Toll road origin-destination travel survey - Internet and mail-back response analysis and implications for future surveys
Engineering, Civil; Transportation Science & Technology
Use of the Internet compared with mail-back respondents for an origin-destination survey of Central Florida's expressway system users is analyzed. Surveys were distributed by two methods: handing out of surveys to manual-payment and automatic coin machine (ACM) users, and mailing out of surveys to automatic vehicle identification (E-Pass) users. Data collection was primarily by prepaid business reply mail or by Internet. The survey achieved an overall response rate of 12.7 percent: 7.5 percent for manual and ACM users and 20.6 percent for E-Pass users. About 2.5 percent of these responses were made by the Internet. Although Internet response was not specifically requested, the web address was printed on the survey form, and analysis showed that this response method has great potential. The quality and completeness of the responses received via the Internet were much better than those of the responses received by mail; that is, there were fewer nonresponses to items, and they required on average only 6.7 min to finish. The results show that the odds of Internet response are much higher for young respondents (16 to 25 years old) and that the odds of Internet response have a decreasing trend with age. Finally, professionals and E-Pass users tend to have a higher preference for responding by using the Internet. Among the benefits of using the Internet method in this study were the ability to validate the responses and eliminate coding errors and to ensure that key questions in the survey were answered. It provided the possibility to include maps to help respondents identify the ramps they used. The Internet was cost-effective by eliminating printing, mailing, and coding expenses.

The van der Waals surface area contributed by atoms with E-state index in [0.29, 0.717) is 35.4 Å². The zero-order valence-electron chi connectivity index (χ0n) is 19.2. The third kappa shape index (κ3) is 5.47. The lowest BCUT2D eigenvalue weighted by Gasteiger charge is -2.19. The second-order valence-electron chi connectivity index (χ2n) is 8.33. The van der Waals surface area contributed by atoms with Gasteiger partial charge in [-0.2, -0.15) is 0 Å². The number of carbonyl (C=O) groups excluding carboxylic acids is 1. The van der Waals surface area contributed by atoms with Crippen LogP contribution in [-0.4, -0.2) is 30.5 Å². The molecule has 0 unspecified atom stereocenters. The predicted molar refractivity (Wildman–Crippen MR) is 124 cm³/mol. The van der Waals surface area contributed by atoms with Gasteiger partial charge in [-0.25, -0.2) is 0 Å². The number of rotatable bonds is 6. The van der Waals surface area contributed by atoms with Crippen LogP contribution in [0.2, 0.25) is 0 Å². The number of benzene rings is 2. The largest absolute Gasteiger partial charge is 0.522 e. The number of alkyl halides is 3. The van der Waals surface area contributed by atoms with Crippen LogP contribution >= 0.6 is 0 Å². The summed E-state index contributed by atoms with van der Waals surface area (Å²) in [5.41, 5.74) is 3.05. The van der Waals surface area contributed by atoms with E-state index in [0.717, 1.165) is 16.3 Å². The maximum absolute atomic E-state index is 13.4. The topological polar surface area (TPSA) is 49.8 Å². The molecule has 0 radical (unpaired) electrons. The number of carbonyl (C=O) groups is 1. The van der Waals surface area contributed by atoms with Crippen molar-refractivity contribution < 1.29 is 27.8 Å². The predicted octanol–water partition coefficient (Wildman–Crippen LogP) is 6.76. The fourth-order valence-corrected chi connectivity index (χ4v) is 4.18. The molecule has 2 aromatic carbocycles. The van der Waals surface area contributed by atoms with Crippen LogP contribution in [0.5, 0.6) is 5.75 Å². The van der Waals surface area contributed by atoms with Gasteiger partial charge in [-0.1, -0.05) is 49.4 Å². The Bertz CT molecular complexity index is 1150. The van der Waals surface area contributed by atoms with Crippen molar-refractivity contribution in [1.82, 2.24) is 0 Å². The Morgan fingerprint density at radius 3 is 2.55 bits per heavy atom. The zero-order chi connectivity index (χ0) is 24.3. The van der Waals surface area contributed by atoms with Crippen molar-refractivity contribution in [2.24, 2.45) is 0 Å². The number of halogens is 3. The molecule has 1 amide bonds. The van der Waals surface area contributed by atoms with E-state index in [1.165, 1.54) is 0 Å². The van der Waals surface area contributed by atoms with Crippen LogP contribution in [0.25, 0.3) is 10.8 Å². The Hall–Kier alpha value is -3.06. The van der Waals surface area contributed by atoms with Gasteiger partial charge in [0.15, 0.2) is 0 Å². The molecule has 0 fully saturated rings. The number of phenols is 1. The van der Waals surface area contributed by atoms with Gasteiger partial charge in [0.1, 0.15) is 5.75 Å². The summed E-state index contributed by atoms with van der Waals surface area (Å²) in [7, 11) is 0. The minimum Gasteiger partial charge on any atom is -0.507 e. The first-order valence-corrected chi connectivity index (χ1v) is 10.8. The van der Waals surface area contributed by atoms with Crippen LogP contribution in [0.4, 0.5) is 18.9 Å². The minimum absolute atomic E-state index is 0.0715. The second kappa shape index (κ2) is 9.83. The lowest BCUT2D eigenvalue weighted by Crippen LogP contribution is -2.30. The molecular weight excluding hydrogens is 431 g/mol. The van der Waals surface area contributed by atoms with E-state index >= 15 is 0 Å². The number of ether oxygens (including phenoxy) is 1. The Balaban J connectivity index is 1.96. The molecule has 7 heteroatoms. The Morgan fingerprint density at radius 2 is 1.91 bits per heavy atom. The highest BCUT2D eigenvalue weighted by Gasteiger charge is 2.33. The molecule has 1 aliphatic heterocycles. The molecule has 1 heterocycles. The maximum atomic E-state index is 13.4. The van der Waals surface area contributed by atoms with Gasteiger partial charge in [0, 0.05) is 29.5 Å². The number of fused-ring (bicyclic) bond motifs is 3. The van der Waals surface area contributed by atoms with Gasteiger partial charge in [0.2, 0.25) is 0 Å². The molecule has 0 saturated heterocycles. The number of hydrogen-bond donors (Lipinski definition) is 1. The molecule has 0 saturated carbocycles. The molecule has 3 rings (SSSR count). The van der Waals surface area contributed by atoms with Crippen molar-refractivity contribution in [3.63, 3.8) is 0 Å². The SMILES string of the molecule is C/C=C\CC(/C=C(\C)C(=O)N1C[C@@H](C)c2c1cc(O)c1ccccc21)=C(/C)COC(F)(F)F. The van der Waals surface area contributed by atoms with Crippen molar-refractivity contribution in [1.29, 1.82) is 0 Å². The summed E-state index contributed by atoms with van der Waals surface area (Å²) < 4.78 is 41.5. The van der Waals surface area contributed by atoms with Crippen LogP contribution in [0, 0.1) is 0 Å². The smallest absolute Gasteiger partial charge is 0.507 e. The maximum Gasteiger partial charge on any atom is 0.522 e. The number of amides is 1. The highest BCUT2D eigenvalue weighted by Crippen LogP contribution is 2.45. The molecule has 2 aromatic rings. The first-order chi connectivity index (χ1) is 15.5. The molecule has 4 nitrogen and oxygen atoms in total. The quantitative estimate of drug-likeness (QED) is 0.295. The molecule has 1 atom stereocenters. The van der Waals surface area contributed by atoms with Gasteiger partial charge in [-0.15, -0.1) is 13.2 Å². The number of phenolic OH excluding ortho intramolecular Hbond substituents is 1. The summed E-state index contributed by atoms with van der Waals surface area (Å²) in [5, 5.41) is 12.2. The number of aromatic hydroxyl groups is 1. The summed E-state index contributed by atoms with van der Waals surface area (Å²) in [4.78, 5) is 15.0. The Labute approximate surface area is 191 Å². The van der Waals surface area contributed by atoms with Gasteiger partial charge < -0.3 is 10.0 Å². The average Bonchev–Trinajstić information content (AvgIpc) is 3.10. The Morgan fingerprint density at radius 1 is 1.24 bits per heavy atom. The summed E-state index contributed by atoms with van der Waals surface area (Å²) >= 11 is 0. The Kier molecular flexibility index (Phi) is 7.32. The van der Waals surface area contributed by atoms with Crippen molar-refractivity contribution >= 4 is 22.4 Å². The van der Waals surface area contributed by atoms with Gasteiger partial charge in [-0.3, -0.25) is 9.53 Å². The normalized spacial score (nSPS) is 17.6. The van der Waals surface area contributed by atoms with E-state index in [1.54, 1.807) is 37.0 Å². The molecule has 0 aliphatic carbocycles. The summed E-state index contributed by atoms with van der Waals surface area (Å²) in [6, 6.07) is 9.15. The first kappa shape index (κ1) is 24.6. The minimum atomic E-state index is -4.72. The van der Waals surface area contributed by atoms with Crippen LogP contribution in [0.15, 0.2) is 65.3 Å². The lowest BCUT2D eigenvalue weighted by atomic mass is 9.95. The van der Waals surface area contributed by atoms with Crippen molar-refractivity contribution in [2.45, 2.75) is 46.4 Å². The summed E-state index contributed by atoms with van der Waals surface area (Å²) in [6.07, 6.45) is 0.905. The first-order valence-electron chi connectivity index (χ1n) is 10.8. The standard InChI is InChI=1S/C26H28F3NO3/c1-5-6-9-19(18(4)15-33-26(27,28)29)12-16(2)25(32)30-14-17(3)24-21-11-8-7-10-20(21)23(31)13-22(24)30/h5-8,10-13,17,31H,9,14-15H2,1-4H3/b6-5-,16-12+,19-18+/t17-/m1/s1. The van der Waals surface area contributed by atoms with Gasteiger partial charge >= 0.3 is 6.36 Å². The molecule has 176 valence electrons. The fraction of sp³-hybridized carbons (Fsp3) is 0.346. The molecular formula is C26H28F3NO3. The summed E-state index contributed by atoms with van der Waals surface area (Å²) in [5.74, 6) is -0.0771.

Transportation Data and Information Technology: Planning and Administration
"Toll road origin-destination travel survey - Internet and mail-back response analysis and implications for future surveys" (2001). Faculty Bibliography 2000s. 2886.